Mark Huff states Quiet Riot movie disheartening and apologizes for his negative comments when dismissed
Former Quiet Riot lead vocalist Mark Huff has issued a public statement apologizing for any of his comments that may have offended anyone when he was terminated from the band back in 2012.
Huff was in Quiet Riot from 2010 to 2012 and was the first singer to replace lead vocalist Kevin DuBrow in the band after the latter died in 2007 and the band was put on ice for three years. Huff recently resurfaced in a new group called Steel Mountain Crossing along with Tiger Claws guitarist Dennis D, bassist David Leighton and drummer Grant Dubois. Steel Mountain Crossing will be releasing their debut studio album in November 2019.
The following message was posted on Steel Mountain Crossing‘s Facebook page earlier today (with slight edits):
“Greetings to all Mark Huff Singer for Steel Mountain Crossing here. It is w a smile on my face I can be here and say hello to you all. I wanted to take this time to write a sincere apology to anyone I may of offended in the Quiet Riot camp at the time of my dismissal. At the time I was recovering from brain surgery and going through a very dark period of time in my life. I felt hurt and abandoned. The movie was disheartening and did not exactly paint the truth of the matter and only showed one side of the coin. After many months of learning to speak again I may have said some things regarding my termination from the band. I would like to retract all the less than positive statements I made at this time. As I said before I wanted to be the best singer I could for the band and make the fans happy. The Randy Rhoads era is a very special time for my guitarist Dennis D and I. We are Randy purists. Dennis had met with Randy‘s beloved Mother Delores a great many times at Musonia and played guitar in his Ozzy Randy tribute band for almost 25 years in New York before getting lucky with the worldwide artists he has delivered for. Dennis is a class act and so is the rest of this band. They know him well at Sharon Osbourne Mgt. We are honored to offer you all our new music. At this time I wish nothing but positivity and the best of luck to Quiet Riot and its fans worldwide. We will see you all in November, hopefully even before then. Steel Mountain Crossing 2019″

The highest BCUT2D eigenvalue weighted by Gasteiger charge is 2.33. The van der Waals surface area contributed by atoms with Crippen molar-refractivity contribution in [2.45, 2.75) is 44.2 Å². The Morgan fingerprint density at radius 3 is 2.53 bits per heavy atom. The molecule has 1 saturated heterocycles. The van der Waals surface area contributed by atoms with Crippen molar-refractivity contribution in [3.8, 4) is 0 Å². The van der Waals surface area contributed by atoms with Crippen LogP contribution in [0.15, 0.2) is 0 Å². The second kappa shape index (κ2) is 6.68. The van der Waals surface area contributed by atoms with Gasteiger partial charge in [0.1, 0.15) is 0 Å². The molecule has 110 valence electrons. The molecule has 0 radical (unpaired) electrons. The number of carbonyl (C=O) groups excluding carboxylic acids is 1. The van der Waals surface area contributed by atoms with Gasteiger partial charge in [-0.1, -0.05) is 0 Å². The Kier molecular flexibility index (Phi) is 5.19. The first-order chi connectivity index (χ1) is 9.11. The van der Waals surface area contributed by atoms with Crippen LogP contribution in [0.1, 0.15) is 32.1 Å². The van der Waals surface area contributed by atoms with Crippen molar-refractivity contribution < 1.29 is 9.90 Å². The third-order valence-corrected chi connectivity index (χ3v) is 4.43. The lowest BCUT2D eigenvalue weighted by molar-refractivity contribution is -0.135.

Back in April 2012, Huff told Sleaze Roxx as follows about his thoughts on being fired from Quiet Riot while battling brain cancer: “As far as reasons for being fired; I had been signed on for the year (2012). I had dates, I had flight itineraries, and I was ready to go… This was something that came out of nowhere. I understand people need to get back to work but I’m not happy at how they went about it. I’m past that now, but I don’t like when people go out of their way to stifle my mouth about the truth. I’m an honest, hard-working person and a skilled musician. I deserve respect — that’s the bottom line.”
Huff continued: “It’s very unfortunate that Quiet Riot didn’t wait until afterward to see how things turned out before firing me. I still don’t believe it. I was hired to be their singer and to do the documentary. I wasn’t there to replace anyone, I was there to pay tribute and help Quiet Riot continue. I think I was doing one hell of a job. Sure my feelings were hurt, but I’m moving past that, although it would be fake and untruthful to wish them well — I just don’t care anymore. I don’t wish them anything.”
Sleaze Roxx stated the following in its review of the Quiet Riot documentary Well Now You’re Here, There’s No Way Back, which premiered back in 2014: “At the end of the day, this film really helps you to see that rock stars are people with some of the same day to day problems that many of us face. In a ten year period, Banali‘s mother, his wife and his best friend all pass away. He’s left to raise his daughter as a single parent and seemingly single-handedly resurrect the band Quiet Riot like a Phoenix from the ashes and keep his dreams and income alive. The director, Regina Russell, does a great job with making this film feel personal and it moves along at a steady pace. I highly recommend this movie to music fans and rock historians alike. It’s rare to find a film like this that’s not only enjoyable and interesting to watch, but also make you want to watch it over again.”